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Becoming a guarantor for a home loan can be extremely beneficial for the borrower, but are there any rewards for you, the guarantor?

Becoming a guarantor for a home loan can be extremely beneficial for the borrower, but are there any rewards for you, the guarantor?

In home loan lending the most common type of guarantor is a security guarantor. This is where you go about to help your children purchase a home but instead of giving them a gift to add to the deposit you offer the equity you have in another property. The loan is then secured over both the property they are purchasing and your property, thereby substantially increasing the equity that the bank has available to it. It is often used to reduce the lending ratio to below 80% so that no mortgage insurance is levied. This can be a substantial saving and all without having to part with any cold hard cash.

There are actually no direct financial rewards for being a guarantor, but there are risks involved. Signing on to be a guarantor is as big of a commitment as being the borrower because if the borrower is unable to meet the repayments, you will be responsible for repaying the debt or the property you have offered as additional security can be sold to repay the debt.
Some possible risks involved with being a guarantor include:

Could affect your credit rating
If the borrower is unable to make repayments on the home loan that you have guaranteed, it is in your best interest  to step up and cover the repayments. However, if you are unable to help meet the repayments the loan, that default will then appear on your credit report and in turn, could affect your ability to get credit in the future.

May affect your ability to obtain credit in the future
If you apply for credit down the track, the loan that you have guaranteed will have to be included in your liabilities as an ongoing commitment. Even though you are not currently making repayments on that loan, the lender will still have to assess the amount. This could drastically affect your serviceability and your chances of taking out a loan.

May affect your future plans
The bank will have an interest in your property for a number of years until the loan is either paid down below 80% of the value of children’s property, or the value increases so that the loan is below 80%LVR. This means that if you wanted to sell the property it is going to impact your children. To remove the guarantee before equity has built up in their property may mean that mortgage insurance is subsequently charged or worst case the property has to be sold as there is not enough equity for it to stand alone without the guarantee. Think carefully about what you may want to do with the property in the next 5 to 10 year horizon before you decide to use it to guarantee a loan.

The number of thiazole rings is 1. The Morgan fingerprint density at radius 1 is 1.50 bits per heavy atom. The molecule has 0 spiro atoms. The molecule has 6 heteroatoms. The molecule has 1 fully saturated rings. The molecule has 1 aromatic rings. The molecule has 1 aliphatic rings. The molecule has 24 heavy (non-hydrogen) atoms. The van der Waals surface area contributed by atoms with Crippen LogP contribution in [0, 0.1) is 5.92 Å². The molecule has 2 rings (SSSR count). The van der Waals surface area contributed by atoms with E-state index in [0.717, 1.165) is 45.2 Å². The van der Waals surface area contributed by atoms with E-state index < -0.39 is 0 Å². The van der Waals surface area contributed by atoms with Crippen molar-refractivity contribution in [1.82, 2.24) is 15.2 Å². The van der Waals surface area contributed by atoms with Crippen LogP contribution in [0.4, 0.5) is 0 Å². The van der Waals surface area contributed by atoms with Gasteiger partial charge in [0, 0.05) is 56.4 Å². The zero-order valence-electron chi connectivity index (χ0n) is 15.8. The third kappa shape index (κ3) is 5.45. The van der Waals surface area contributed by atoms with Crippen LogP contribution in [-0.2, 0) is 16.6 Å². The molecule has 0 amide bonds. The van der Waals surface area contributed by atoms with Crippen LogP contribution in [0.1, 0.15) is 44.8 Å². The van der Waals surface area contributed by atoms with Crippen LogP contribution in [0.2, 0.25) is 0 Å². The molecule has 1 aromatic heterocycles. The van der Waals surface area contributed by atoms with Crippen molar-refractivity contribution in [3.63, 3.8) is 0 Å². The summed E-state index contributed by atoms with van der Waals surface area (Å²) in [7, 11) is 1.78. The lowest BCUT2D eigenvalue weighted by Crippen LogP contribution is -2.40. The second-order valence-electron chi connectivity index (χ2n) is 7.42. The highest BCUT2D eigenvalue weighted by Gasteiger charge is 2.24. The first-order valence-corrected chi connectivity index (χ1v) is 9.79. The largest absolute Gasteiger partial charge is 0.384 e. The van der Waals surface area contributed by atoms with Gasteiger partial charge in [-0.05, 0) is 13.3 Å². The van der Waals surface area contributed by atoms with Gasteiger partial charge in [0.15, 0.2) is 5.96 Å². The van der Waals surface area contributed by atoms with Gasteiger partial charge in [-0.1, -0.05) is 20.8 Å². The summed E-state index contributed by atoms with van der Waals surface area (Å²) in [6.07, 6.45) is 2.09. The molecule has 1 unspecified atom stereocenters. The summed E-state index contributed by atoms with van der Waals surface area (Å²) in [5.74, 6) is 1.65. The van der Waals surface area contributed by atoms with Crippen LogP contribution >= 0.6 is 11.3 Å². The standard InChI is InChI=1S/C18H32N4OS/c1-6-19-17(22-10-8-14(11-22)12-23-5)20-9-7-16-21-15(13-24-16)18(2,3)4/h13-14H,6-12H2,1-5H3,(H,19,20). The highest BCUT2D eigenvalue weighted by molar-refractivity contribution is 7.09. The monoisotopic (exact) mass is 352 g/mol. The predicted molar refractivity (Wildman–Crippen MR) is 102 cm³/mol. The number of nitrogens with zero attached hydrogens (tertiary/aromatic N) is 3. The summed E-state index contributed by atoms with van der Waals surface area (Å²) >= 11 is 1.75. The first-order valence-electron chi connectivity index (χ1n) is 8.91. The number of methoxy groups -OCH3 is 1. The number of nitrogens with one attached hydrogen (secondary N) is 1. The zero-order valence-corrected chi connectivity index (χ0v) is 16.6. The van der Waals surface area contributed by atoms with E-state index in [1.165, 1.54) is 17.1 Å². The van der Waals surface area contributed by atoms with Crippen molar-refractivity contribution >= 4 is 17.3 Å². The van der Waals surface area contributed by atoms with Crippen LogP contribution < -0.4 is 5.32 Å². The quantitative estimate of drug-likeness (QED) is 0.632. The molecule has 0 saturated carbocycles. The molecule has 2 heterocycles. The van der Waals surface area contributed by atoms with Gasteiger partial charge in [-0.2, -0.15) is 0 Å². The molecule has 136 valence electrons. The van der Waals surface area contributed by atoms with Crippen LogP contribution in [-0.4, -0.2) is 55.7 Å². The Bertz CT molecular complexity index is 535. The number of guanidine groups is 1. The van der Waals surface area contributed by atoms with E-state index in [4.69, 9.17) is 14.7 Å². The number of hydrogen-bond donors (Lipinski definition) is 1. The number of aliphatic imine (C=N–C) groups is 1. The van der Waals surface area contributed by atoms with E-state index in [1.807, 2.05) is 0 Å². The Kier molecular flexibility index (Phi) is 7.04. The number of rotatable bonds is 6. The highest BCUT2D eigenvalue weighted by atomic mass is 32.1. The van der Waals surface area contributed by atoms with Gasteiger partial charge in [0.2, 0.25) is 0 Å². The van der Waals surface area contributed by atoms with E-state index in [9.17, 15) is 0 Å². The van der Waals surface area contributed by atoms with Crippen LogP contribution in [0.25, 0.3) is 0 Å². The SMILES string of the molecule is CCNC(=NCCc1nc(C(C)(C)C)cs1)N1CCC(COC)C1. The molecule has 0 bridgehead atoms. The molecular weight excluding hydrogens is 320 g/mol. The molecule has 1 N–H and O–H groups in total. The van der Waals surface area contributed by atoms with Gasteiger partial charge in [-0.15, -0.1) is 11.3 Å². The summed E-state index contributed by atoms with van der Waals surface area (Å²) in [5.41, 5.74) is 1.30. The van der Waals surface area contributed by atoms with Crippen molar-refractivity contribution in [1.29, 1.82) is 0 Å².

May affect your relationship with the borrower
If you end up having to make repayments on the home loan, it may very well strain your relationship with the borrower. Even if you have a fall out with that person, you are still legally bound to repay the loan. So, before you decide to guarantee the loan, consider what would happen if you did fall out with the borrower.

If you are considering becoming a guarantor for a family member or friend, there are ways to help reduce the risks. Some include:

Seek independent advice: It can be hard to keep emotions out of the equation when family and friends are involved. But, if you want to be a guarantor, you will need to think of this agreement as a business transaction. So, before you sign the dotted line, speak with a legal and financial professional to ensure this is something you can afford to do. It is advisable to keep the borrower separate from these discussions so there is less of a chance that your emotions will interfere with your decisions.

Discuss other options: If you still want to help your child, family member or friend purchase a property, but don’t want the risks of being a guarantor, there are other options that may be more suitable. Firstly, you could offer a one-off gift payment to cover the deposit fully or partially. This way you are not locked in to any ongoing responsibility.

Plan for the worst case scenario now: Many guarantors sign the dotted line without fully comprehending what they are signing up for. Even if you trust the borrower to be responsible and diligent with their repayments, some circumstances are out of a person’s control (eg. sudden illness or loss of their job) and the borrower may not be able to make repayments. If this was to happen, would you have the finances to cover the debt? Before you decide to become a guarantor, make sure you consider whether you could actually afford the repayments if something was to happen to the borrower.